50

Why do governments enforce the patent system?

By allowing inventors to profit from their inventions - even if only temporarily - the patent system enhances the incentive for individuals and firms to engage in research.

51

Briefly describe the economic debate on how population size affects standards of living.

-A large population means more workers to produce goods and services.
-At the same time, however, a large population means more people consume those goods and services.
So while a large population means a larger total output of goods and services, it need not mean a higher standard of living for a typical citizen.

52

How did Thomas Malthus' analysis that "the power of population in infinitely greater than the power in the earth to produce subsistence for man" prove to be inaccurate and short-sighted?

Growth in mankind's ingenuity has offset the effects of a larger population. Pesticides, fertilizers, mechanized farm equipment, new crop varieties and other technological advances that Malthus never imagined have allowed each farmer to feed ever-greater numbers of people. Even with more mouths to feed, fewer farmers are necessary because each farmer is so productive.

53

Where Malthus worried about the effects of population on the use of natural resources, how do some modern theories of economic growth emphasize its effects on capital accumulation?

High population growth reduces GDP per worker because rapid growth in the number of workers forces the capital stock to be spread more thinly. In other words, when population growth is rapid, each worker is equipped with less capital. A smaller quantity of capital per worker leads to lower productivity and lower GDP per worker.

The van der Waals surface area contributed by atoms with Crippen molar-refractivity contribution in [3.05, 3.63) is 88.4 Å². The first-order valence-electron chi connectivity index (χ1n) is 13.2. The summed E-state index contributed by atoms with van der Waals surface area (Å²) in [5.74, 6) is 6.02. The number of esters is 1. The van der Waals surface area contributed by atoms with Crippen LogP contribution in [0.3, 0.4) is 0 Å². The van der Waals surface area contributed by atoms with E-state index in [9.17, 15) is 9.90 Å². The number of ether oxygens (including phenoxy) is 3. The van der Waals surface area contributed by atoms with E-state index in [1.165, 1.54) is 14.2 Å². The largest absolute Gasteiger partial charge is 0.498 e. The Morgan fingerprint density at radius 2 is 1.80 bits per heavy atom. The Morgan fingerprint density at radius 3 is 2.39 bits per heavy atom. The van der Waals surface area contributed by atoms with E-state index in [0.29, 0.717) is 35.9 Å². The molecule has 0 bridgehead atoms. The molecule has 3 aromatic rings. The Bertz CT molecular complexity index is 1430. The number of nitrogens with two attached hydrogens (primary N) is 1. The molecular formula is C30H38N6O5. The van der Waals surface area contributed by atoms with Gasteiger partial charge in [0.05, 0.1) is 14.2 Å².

54

Population growth rate in some developed countries is below the rate necessary to maintain population at current levels. Policymakers in these countries are concerned that a shrinking population of working-age people will be unable to maintain economic growth rates. Why is this a concern for governments and citizens alike?

Because the result may be tax revenue that is insufficient to support a growing share of the population that is retired, hoping to collect public pensions, and expecting to be cared for in publicly funded hospitals.

55

How are policies that foster equal treatment of women one way for less-developed economies to reduce the rate of population growth and, perhaps, raise their standard of living?

Bearing a child, like any decision, has an opportunity cost. When the opportunity cost rises, people will choose to have smaller families. In particular, women with the opportunity to receive a good education and desirable employment tend to want fewer children than those with fewer opportunities outside the home.

56

Why have some economists suggested that world population growth has been an engine of technological progress and economic prosperity?

If there are more people, then there are more scientists, inventors, and engineers to contribute to technological advance, which benefits everyone. According to some economists, a large population is a prerequisite for technological advance.

57

What is the financial system?

The group of institutions in the economy that help to match one person's saving with another person's investment.

58

Briefly describe the motivations behind savers' and borrows' actions.

Savers supply their money to the financial system with the expectation that they will get it back with interest at a later date.
Borrowers demand money from the financial system with the knowledge that they will be required to pay it back with interest at a later date.

59

How do government regulators oversee financial institutions?

By setting the rules that guide the operation of a financial system that otherwise operates almost wholly within the private sector.

60

What is OFSI?

The Office of the Superintendent of Financial Institutions is an independent agency of the federal government that reports to the Department of Finance Canada.